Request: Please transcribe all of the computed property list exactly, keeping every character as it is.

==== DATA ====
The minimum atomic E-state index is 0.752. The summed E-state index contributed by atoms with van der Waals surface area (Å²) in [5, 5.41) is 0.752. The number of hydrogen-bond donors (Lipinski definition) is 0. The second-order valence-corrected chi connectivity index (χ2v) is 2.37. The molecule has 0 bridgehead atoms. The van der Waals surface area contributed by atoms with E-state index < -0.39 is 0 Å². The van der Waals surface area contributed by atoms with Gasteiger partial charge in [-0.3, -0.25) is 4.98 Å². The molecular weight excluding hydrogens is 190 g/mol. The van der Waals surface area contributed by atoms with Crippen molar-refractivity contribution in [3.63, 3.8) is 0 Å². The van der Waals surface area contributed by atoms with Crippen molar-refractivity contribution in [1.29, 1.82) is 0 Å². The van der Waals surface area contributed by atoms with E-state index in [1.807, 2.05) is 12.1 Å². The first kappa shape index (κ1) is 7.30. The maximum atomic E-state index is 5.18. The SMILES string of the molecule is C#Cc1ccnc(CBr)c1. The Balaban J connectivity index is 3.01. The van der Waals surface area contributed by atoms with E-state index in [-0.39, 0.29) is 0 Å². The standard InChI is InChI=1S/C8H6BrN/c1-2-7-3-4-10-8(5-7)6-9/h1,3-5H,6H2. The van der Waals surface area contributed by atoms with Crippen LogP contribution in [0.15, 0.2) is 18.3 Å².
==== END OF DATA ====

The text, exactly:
The minimum atomic E-state index is 0.752. The summed E-state index contributed by atoms with van der Waals surface area (Å²) in [5, 5.41) is 0.752. The number of hydrogen-bond donors (Lipinski definition) is 0. The second-order valence-corrected chi connectivity index (χ2v) is 2.37. The molecule has 0 bridgehead atoms. The van der Waals surface area contributed by atoms with E-state index < -0.39 is 0 Å². The van der Waals surface area contributed by atoms with Gasteiger partial charge in [-0.3, -0.25) is 4.98 Å². The molecular weight excluding hydrogens is 190 g/mol. The van der Waals surface area contributed by atoms with Crippen molar-refractivity contribution in [3.63, 3.8) is 0 Å². The van der Waals surface area contributed by atoms with Crippen molar-refractivity contribution in [1.29, 1.82) is 0 Å². The van der Waals surface area contributed by atoms with E-state index in [1.807, 2.05) is 12.1 Å². The first kappa shape index (κ1) is 7.30. The maximum atomic E-state index is 5.18. The SMILES string of the molecule is C#Cc1ccnc(CBr)c1. The Balaban J connectivity index is 3.01. The van der Waals surface area contributed by atoms with E-state index in [-0.39, 0.29) is 0 Å². The standard InChI is InChI=1S/C8H6BrN/c1-2-7-3-4-10-8(5-7)6-9/h1,3-5H,6H2. The van der Waals surface area contributed by atoms with Crippen LogP contribution in [0.15, 0.2) is 18.3 Å².